River Dolphins, Toucans, Giant Earth Worms, etc.

Ella Fornari
September 8, 2014

Not skipping a beat, my first week of tropical ecology class at Universidad San Francisco de Quito was spent below the canopy of Yasuni National Park in the Amazon region of ecuador. The university’s Tiputini Biodiversity Station is located in the far east of Ecuador on the Tiputini river, a tributary of the Napo River. The Tiputini field station is easily the most remote place I’ve ever been to. Getting to the Tiputini Biodiversity station requires a 40 minute flight from Quito to Coca, a 2 hour boat ride along the Napo river to Pompeya, a 2 hour open air bus ride to the Tiputini river in Yasuni National Park, followed by another 2 hour boat ride along the Tiputini river. The length of this trip combined with the 90% humidity should have knocked me out, but instead I was hypnotized by the flora and fauna en-route and throughout the entire week.

Lianas swirl up the canopy

A meter long earthworm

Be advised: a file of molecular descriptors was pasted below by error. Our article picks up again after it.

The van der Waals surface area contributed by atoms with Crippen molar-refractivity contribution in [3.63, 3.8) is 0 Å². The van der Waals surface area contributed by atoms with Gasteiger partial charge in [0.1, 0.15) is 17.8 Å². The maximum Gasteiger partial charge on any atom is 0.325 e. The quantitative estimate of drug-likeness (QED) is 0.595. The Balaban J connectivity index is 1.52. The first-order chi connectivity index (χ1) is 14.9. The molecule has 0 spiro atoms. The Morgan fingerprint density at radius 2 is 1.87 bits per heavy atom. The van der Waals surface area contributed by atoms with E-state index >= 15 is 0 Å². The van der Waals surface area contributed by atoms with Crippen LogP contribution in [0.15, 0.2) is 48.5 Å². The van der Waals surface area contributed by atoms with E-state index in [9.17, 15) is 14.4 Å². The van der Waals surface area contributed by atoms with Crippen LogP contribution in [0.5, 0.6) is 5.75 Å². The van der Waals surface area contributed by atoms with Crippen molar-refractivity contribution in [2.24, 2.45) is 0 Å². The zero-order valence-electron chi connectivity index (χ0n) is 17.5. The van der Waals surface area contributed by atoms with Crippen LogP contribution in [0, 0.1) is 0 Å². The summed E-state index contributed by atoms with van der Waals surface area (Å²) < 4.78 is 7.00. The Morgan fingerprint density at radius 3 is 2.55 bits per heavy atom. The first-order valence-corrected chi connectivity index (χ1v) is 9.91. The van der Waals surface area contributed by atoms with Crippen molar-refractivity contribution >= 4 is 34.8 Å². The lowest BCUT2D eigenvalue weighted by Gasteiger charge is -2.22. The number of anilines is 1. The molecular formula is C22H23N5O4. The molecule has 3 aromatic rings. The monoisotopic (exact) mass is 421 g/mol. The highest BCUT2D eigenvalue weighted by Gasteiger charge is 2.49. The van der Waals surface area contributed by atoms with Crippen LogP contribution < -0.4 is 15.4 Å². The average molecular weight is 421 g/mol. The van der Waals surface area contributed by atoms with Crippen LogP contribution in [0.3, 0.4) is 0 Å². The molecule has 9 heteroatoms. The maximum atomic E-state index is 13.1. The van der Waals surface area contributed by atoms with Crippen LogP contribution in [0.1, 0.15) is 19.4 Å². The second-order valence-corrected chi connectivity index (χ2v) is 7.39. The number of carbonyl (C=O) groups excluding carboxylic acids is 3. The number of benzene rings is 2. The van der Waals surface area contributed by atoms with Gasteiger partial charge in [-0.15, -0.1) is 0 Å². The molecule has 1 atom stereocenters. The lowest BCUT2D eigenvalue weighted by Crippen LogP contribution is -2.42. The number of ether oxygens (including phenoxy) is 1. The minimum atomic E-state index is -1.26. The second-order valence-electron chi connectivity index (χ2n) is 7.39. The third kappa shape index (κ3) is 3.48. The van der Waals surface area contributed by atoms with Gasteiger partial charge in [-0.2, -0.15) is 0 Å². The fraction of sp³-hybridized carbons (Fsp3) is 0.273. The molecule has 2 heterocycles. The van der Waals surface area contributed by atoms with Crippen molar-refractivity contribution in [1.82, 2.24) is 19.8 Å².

Many-banded Aracari


Yasuni National Park is a United Nations biosphere reserve park and is one of the most bio-diverse places on the planet. Highlights included an assortment of tanagers, Haotzins, a Many-banded Aracari, Amazonian pink river dolphins, a meter long earthworm, Morpho butterflies, tree frogs, Woolly monkeys, and leaf-cutter ants. On our hikes along the field station’s trails I’d trace vines and lianas up and down the canopy. Everywhere I looked I encountered something new. The trip was exhausting, but was rewarding in a way no other first week of school could ever be.

I’ll take a trip to the Amazon over the standard syllabus week every time.

Photos from the Tiputini Biodiversity Station in the Amazon

Content from Tiputini Biodiversity Station, Amazon

More Blogs From This Author

View All Blogs

Ella Fornari

<p><span style="color: rgb(29, 29, 29); font-family: Arial, Verdana, sans-serif; font-size: 12px; line-height: normal; background-color: rgb(237, 237, 237);">Ella Fornari is a biology and media arts double major at Occidental College in Los Angeles, CA and hails from Brooklyn, NY. Her interests include but are not limited to zoology, film, digital design, coffee, natural history, photography, scientific media, KenKen puzzles, bicycles, and the third person. She has an encyclopedia-like knowledge of the NYC subway system which will prove useless while she is studying evolution and ecology in the Galapagos Islands</span></p>

Home University:
Occidental College
Biological Sciences
Film Studies
Explore Blogs